More than 956,000 small-business jobs are at risk if the “fiscal cliff” can’t be averted before January 2013.
Of those, about 18,838 are in Colorado, according to an economic report conducted for the Aerospace Industries Association.
The report increases concern that the job losses will be spread among defense contractors and non-defense employers of all sizes starting next year.
The study projected a total loss of 2.14 million American jobs in the event that the Budget Control Act mandates take effect Jan. 2 – the date on which $1.2 trillion in budget cuts start to affect federal programs.
“Further analysis shows that nearly half of all sequestration job losses would come from small businesses,” said Dr. Stephen S. Fuller, Dwight Schar Faculty Chair and director for Regional Analysis at George Mason University, the person who conducted the study. “This is a crucial finding given the importance of small business job creation to the economy and their role as sources of innovation for national defense.”
Fuller’s analysis concludes that approximately 45 percent of all job losses resulting from cuts to DOD and non-DOD programs in the first year of sequestration would come from businesses with 500 or fewer employees.
“At a time when our leaders are calling for policies to help small businesses boost their capacity for job creation, sequestration threatens to drain the economy of a vital source of economic growth and innovation,” said AIA President and CEO Marion C. Blakey. “Clearly, sequestration is not only a concern for prime contractors and international manufacturers. Sequestration has the potential to do equal harm to Main Street and Wall Street.”
According to the Small Business Administration, 20 percent of Defense Department prime contracts and 35 percent of DOD subcontracts in 2011 were awarded to small firms. In 2011, 18 percent of NASA prime contracts went to small businesses and 38 percent of its subcontracts to small companies. Additionally, between two-thirds and three-quarters of defense industrial purchases are directed to small suppliers, many of which are the only source of specialty parts and technologies for the U.S. military.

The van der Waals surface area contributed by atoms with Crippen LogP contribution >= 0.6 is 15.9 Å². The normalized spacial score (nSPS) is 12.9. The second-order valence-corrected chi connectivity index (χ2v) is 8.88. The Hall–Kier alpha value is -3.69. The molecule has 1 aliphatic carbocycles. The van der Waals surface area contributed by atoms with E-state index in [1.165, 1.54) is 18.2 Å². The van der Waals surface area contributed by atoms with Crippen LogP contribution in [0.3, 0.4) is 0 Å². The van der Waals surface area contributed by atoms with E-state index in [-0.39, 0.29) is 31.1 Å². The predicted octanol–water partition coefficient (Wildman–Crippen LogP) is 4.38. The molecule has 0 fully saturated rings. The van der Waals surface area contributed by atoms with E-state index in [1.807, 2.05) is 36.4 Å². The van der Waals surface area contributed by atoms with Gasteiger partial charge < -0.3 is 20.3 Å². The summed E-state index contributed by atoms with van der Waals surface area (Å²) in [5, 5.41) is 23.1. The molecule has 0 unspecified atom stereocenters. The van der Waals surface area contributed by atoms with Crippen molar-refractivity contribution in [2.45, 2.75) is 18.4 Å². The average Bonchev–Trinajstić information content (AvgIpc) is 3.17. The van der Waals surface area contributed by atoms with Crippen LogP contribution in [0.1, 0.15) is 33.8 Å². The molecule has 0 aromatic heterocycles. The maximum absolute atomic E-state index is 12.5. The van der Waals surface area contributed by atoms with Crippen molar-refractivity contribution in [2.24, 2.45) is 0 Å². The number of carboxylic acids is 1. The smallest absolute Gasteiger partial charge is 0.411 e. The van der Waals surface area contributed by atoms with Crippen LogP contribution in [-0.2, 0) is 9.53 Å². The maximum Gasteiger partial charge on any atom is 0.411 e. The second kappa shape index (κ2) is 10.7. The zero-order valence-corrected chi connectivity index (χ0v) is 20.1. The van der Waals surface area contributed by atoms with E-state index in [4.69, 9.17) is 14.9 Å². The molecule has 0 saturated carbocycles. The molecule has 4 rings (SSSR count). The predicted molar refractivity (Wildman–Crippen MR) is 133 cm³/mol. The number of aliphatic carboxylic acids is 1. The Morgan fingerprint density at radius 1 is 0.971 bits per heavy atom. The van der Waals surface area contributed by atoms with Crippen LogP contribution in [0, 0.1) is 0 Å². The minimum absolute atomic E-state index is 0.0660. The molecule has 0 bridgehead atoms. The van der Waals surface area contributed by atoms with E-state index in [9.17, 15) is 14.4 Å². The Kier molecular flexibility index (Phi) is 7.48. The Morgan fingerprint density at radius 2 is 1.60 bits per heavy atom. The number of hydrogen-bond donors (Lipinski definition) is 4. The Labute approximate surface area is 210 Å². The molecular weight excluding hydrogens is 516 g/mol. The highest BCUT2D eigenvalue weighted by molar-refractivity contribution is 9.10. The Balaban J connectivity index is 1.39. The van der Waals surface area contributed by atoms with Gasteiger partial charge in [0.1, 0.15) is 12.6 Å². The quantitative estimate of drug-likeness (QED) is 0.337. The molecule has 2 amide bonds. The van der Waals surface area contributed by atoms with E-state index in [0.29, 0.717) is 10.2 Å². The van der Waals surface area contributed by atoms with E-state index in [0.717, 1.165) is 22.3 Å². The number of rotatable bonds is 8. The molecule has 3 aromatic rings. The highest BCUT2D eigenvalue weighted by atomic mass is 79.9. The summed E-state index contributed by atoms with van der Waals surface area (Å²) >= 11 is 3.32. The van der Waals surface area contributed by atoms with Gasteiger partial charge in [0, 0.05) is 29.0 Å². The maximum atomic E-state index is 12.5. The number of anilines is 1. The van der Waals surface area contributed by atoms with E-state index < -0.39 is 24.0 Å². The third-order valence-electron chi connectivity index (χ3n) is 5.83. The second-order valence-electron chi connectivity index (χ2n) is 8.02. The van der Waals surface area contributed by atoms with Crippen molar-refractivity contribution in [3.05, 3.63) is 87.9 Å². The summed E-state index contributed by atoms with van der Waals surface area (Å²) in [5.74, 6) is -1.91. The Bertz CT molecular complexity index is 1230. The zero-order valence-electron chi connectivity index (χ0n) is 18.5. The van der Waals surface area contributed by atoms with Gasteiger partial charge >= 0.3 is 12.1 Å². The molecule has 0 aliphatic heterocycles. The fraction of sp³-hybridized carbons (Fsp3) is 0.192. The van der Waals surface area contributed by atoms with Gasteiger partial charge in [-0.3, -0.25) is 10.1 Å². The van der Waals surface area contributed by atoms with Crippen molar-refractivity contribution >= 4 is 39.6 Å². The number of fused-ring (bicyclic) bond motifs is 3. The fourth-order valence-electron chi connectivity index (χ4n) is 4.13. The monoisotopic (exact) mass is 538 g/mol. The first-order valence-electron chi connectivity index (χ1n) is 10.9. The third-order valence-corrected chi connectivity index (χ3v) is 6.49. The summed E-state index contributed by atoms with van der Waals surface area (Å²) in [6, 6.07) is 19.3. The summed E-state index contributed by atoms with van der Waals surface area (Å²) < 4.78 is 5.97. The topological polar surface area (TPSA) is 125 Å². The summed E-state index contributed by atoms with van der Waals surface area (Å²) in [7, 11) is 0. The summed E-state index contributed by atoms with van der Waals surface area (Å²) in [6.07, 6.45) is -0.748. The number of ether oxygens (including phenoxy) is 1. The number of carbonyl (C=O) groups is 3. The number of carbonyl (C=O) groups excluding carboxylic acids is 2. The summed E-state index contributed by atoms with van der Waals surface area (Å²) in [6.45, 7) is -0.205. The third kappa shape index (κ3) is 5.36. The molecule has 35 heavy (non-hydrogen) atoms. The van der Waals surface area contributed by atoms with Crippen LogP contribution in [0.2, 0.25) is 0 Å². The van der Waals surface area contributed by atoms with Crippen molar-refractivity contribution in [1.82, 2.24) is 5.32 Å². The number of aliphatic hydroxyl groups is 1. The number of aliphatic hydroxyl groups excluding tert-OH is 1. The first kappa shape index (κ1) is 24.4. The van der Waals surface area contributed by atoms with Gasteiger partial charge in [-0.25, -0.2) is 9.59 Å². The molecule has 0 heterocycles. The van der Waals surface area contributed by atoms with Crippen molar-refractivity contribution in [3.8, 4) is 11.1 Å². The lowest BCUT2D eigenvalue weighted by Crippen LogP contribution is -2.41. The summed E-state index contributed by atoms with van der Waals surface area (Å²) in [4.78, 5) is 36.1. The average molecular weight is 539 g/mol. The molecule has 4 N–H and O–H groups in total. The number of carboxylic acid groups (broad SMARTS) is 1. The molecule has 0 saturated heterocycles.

The SBA says that small firms employ half of all private sector employees. According the U.S. Census Bureau, small businesses create 90 percent of all new jobs on an annual basis.
“The last thing this country can afford is legislative trickery like automatic sequester cuts that knock the legs out from underneath small and minority businesses that generate 90 percent of new jobs every year,” said Roger A. Campos, president and CEO of the Minority Business Roundtable. “Sequestration budget cuts set to hit in January will destroy a total of over 2 million American jobs, half in smaller businesses. The uncertainty has already caused business owners to stop hiring. It will take bipartisan agreement to repeal sequestration and replace it with a smarter approach to the budget and debt reduction. Let’s not put small businesses on the chopping block.”